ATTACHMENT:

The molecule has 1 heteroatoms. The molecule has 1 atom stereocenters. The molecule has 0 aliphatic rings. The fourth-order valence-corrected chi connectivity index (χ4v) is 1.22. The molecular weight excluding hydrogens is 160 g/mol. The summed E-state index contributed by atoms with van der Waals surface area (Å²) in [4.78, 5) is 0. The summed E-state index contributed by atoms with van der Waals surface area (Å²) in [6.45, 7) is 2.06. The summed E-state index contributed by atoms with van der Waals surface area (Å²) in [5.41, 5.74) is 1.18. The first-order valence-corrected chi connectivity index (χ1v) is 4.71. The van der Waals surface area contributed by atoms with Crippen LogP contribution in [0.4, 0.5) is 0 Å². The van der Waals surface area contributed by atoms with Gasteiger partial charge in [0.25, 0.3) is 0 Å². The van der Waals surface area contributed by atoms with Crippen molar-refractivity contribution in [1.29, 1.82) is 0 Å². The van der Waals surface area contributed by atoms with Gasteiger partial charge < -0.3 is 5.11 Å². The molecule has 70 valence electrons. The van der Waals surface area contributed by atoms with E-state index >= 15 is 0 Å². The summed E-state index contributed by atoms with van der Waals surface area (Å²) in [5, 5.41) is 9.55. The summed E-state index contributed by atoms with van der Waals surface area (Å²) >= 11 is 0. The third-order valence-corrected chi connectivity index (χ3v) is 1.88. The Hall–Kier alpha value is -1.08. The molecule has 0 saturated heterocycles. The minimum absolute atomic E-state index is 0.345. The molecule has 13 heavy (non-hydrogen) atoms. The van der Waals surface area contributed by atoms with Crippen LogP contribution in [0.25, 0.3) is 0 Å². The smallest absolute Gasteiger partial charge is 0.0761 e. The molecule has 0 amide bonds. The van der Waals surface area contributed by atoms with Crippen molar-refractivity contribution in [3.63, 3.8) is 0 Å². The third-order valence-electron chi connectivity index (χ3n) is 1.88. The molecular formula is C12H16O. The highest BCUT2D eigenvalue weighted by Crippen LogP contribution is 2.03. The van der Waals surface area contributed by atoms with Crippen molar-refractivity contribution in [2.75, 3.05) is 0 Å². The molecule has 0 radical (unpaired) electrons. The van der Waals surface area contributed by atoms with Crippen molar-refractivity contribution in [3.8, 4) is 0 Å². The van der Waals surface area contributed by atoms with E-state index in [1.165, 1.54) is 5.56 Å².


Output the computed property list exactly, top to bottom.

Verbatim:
The molecule has 1 heteroatoms. The molecule has 1 atom stereocenters. The molecule has 0 aliphatic rings. The fourth-order valence-corrected chi connectivity index (χ4v) is 1.22. The molecular weight excluding hydrogens is 160 g/mol. The summed E-state index contributed by atoms with van der Waals surface area (Å²) in [4.78, 5) is 0. The summed E-state index contributed by atoms with van der Waals surface area (Å²) in [6.45, 7) is 2.06. The summed E-state index contributed by atoms with van der Waals surface area (Å²) in [5.41, 5.74) is 1.18. The first-order valence-corrected chi connectivity index (χ1v) is 4.71. The van der Waals surface area contributed by atoms with Crippen LogP contribution in [0.4, 0.5) is 0 Å². The van der Waals surface area contributed by atoms with Gasteiger partial charge in [0.25, 0.3) is 0 Å². The van der Waals surface area contributed by atoms with Crippen molar-refractivity contribution in [1.29, 1.82) is 0 Å². The van der Waals surface area contributed by atoms with Gasteiger partial charge < -0.3 is 5.11 Å². The molecule has 70 valence electrons. The van der Waals surface area contributed by atoms with E-state index >= 15 is 0 Å². The summed E-state index contributed by atoms with van der Waals surface area (Å²) in [5, 5.41) is 9.55. The summed E-state index contributed by atoms with van der Waals surface area (Å²) >= 11 is 0. The third-order valence-corrected chi connectivity index (χ3v) is 1.88. The Hall–Kier alpha value is -1.08. The molecule has 0 saturated heterocycles. The minimum absolute atomic E-state index is 0.345. The molecule has 13 heavy (non-hydrogen) atoms. The van der Waals surface area contributed by atoms with Crippen LogP contribution in [0.25, 0.3) is 0 Å². The smallest absolute Gasteiger partial charge is 0.0761 e. The molecule has 0 amide bonds. The van der Waals surface area contributed by atoms with Crippen molar-refractivity contribution in [3.63, 3.8) is 0 Å². The third-order valence-electron chi connectivity index (χ3n) is 1.88. The molecular formula is C12H16O. The highest BCUT2D eigenvalue weighted by Crippen LogP contribution is 2.03. The van der Waals surface area contributed by atoms with Crippen molar-refractivity contribution in [2.75, 3.05) is 0 Å². The molecule has 0 radical (unpaired) electrons. The van der Waals surface area contributed by atoms with Crippen molar-refractivity contribution in [3.8, 4) is 0 Å². The van der Waals surface area contributed by atoms with E-state index in [1.165, 1.54) is 5.56 Å².